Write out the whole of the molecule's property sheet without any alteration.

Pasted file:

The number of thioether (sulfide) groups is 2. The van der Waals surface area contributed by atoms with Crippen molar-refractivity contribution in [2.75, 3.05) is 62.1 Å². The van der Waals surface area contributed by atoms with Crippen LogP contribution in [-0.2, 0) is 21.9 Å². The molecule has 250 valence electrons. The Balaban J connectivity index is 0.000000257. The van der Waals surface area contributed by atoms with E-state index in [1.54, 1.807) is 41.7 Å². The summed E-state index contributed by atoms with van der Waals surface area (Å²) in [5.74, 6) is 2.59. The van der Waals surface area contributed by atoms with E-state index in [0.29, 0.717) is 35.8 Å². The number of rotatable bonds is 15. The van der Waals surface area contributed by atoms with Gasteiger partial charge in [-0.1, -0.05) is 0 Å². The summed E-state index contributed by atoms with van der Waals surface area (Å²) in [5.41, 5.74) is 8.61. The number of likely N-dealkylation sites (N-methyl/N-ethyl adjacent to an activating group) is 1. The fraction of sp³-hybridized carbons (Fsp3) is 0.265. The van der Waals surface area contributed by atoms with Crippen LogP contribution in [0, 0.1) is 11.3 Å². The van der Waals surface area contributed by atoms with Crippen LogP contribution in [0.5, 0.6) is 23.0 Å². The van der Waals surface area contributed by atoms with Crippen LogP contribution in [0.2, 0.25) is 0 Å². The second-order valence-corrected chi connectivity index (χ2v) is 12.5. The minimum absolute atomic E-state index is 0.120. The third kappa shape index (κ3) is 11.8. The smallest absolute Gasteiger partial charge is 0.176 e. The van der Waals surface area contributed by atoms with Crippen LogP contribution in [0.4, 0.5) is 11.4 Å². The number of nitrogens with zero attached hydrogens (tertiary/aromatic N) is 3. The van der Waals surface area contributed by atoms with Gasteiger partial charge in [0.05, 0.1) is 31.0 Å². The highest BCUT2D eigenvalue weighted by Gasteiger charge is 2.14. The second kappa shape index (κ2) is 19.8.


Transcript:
The number of thioether (sulfide) groups is 2. The van der Waals surface area contributed by atoms with Crippen molar-refractivity contribution in [2.75, 3.05) is 62.1 Å². The van der Waals surface area contributed by atoms with Crippen LogP contribution in [-0.2, 0) is 21.9 Å². The molecule has 250 valence electrons. The Balaban J connectivity index is 0.000000257. The van der Waals surface area contributed by atoms with E-state index in [1.54, 1.807) is 41.7 Å². The summed E-state index contributed by atoms with van der Waals surface area (Å²) in [5.74, 6) is 2.59. The van der Waals surface area contributed by atoms with E-state index in [0.29, 0.717) is 35.8 Å². The number of rotatable bonds is 15. The van der Waals surface area contributed by atoms with Gasteiger partial charge in [-0.1, -0.05) is 0 Å². The summed E-state index contributed by atoms with van der Waals surface area (Å²) in [5.41, 5.74) is 8.61. The number of likely N-dealkylation sites (N-methyl/N-ethyl adjacent to an activating group) is 1. The fraction of sp³-hybridized carbons (Fsp3) is 0.265. The van der Waals surface area contributed by atoms with Crippen LogP contribution in [0, 0.1) is 11.3 Å². The van der Waals surface area contributed by atoms with Crippen LogP contribution in [0.5, 0.6) is 23.0 Å². The van der Waals surface area contributed by atoms with Crippen LogP contribution in [0.2, 0.25) is 0 Å². The second-order valence-corrected chi connectivity index (χ2v) is 12.5. The minimum absolute atomic E-state index is 0.120. The third kappa shape index (κ3) is 11.8. The smallest absolute Gasteiger partial charge is 0.176 e. The van der Waals surface area contributed by atoms with Crippen LogP contribution in [0.4, 0.5) is 11.4 Å². The number of nitrogens with zero attached hydrogens (tertiary/aromatic N) is 3. The van der Waals surface area contributed by atoms with Gasteiger partial charge in [0.05, 0.1) is 31.0 Å². The highest BCUT2D eigenvalue weighted by Gasteiger charge is 2.14. The second kappa shape index (κ2) is 19.8.